Amid the ongoing COVID-19 pandemic, handwashing remains among the most difficult preventive measures for millions of Sierra Leoneans to follow. In fact, access to clean water is still a challenge for many crowded urban settlements across Sierra Leone, a small country in West Africa where an estimated 2.9 million people live without clean and potable water.
So, how do you wash your hands if you cannot access water?
Despite the COVID-19 outbreak in a country still traumatized by some 4,000 deaths caused by the Ebola virus, flood survivors living in camps often forsake lockdown measures as they search for clean water for their households.
To support these disaster-affected communities, the International Organization for Migration (IOM), in collaboration with Sierra Leone’s Office of National Security (ONS), has constructed water facilities with the use of Poly Glu, a Japanese water purification system.
The water plants were installed in five communities, including the resettled community of Mile Six camp in Koya Chiefdom, which is located about 50 kilometers from the outskirts of Freetown. These solar-powered water facilities – which were installed by IOM – now are providing purified water to more than 1,000 residents. They are now also helping the resettled community and its environs defeat COVID-19.
“When we came to Mile Six after the devastating floods in Freetown in 2015, we experienced many challenges here, including access to clean drinking water,” said Emma Conteh, a resident of the displaced community.
The community used to fetch water from unsafe sources, which include swamps and unprotected ditches located some kilometers away from the camp. Thanks to the installation of a water facility and a purification system, community members now have enough water to drink and use for other purposes including handwashing for COVID-19 prevention.
“Getting clean water at Mile Six is as natural as breathing fresh air. And for a very long time now I have not seen cases of people, especially children affected by cholera and diarrhea, because of the availability of safe drinking water in the camp,” Emma Conteh explained.
According to Jeneba Kargbo, chair of the displaced families at Mile Six, the camp and host community are yet to register a single case of COVID-19. They continue to observe preventive measures and follow regulations of the public health emergency procedures urged by the Government.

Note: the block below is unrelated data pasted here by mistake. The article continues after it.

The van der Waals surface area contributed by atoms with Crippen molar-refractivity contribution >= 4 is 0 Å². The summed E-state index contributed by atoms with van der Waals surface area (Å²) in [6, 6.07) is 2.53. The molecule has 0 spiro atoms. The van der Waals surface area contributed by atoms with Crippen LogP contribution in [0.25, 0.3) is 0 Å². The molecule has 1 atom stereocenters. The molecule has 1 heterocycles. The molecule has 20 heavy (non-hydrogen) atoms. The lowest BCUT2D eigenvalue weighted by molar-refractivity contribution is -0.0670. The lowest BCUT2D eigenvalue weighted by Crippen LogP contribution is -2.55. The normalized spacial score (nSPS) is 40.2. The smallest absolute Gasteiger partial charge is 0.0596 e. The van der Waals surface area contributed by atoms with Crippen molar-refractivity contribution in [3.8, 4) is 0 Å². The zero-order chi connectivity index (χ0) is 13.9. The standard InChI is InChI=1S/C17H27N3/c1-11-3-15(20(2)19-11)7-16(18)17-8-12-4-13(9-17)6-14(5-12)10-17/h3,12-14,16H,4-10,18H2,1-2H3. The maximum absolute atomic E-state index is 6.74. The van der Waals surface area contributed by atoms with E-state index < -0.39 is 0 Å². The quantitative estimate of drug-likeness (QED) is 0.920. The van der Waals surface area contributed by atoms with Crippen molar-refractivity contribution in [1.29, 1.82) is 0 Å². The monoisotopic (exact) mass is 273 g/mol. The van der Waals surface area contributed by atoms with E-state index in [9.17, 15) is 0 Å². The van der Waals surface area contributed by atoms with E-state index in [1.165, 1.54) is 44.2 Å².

“Since COVID-19 came to the country, we have been encouraging people at the camp to effectively use water collected from the solar-powered taps to wash their hands, and practice other safe hygiene measures to protect themselves from the virus,” Kargbo added. “We will continue our usual hygiene practices and encourage more people to follow the COVID-19 preventive measures, specifically to practice proper handwashing.”
She said that to make this happen, they need to distribute more hygiene kits like soap and inform every household about COVID-19 preventive guidelines.
As of 7 July, Sierra Leone has registered 1,572 COVID-19 cases and 63 deaths. IOM Sierra Leone continues to work closely with the Emergency Operation Centre to deliver risk communication and social mobilization in crowded or informal settlements and border communities.
The water facilities were constructed through the project “Strengthening Disaster Preparedness, Response and Community Resilience in Sierra Leone” funded by the Government of Japan.Distributed by APO Group on behalf of International Organization for Migration (IOM).
Displaced women and children collect purified water from the IOM’s Solar powered taps at Mile 6 camp (Photo: IOM/Alfred Fornah)